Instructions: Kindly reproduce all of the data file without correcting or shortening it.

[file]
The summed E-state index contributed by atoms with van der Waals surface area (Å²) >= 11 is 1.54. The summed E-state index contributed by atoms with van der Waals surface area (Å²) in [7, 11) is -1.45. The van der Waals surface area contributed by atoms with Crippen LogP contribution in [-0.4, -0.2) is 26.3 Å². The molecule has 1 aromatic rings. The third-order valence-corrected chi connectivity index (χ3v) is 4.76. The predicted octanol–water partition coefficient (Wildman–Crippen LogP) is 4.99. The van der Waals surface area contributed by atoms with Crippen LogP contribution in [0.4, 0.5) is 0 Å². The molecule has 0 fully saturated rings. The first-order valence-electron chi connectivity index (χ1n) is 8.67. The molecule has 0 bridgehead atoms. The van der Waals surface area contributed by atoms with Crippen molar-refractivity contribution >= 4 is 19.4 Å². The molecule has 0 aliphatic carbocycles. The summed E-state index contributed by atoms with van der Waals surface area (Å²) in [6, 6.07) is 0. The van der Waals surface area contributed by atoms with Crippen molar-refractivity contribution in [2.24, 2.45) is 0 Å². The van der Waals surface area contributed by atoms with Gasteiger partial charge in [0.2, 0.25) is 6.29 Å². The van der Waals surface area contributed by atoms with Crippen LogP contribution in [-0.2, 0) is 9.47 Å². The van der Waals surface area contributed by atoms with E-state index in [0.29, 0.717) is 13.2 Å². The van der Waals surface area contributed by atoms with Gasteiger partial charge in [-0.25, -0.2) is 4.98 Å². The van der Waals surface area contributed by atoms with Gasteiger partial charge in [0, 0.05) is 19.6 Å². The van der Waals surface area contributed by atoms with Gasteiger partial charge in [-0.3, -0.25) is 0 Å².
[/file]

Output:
The summed E-state index contributed by atoms with van der Waals surface area (Å²) >= 11 is 1.54. The summed E-state index contributed by atoms with van der Waals surface area (Å²) in [7, 11) is -1.45. The van der Waals surface area contributed by atoms with Crippen LogP contribution in [-0.4, -0.2) is 26.3 Å². The molecule has 1 aromatic rings. The third-order valence-corrected chi connectivity index (χ3v) is 4.76. The predicted octanol–water partition coefficient (Wildman–Crippen LogP) is 4.99. The van der Waals surface area contributed by atoms with Crippen LogP contribution in [0.4, 0.5) is 0 Å². The molecule has 0 fully saturated rings. The first-order valence-electron chi connectivity index (χ1n) is 8.67. The molecule has 0 bridgehead atoms. The van der Waals surface area contributed by atoms with Crippen molar-refractivity contribution >= 4 is 19.4 Å². The molecule has 0 aliphatic carbocycles. The summed E-state index contributed by atoms with van der Waals surface area (Å²) in [6, 6.07) is 0. The van der Waals surface area contributed by atoms with Crippen molar-refractivity contribution in [2.24, 2.45) is 0 Å². The van der Waals surface area contributed by atoms with Gasteiger partial charge in [0.2, 0.25) is 6.29 Å². The van der Waals surface area contributed by atoms with Crippen LogP contribution in [-0.2, 0) is 9.47 Å². The van der Waals surface area contributed by atoms with E-state index in [0.29, 0.717) is 13.2 Å². The van der Waals surface area contributed by atoms with Gasteiger partial charge in [-0.25, -0.2) is 4.98 Å². The van der Waals surface area contributed by atoms with Gasteiger partial charge in [0, 0.05) is 19.6 Å². The van der Waals surface area contributed by atoms with Gasteiger partial charge in [-0.3, -0.25) is 0 Å².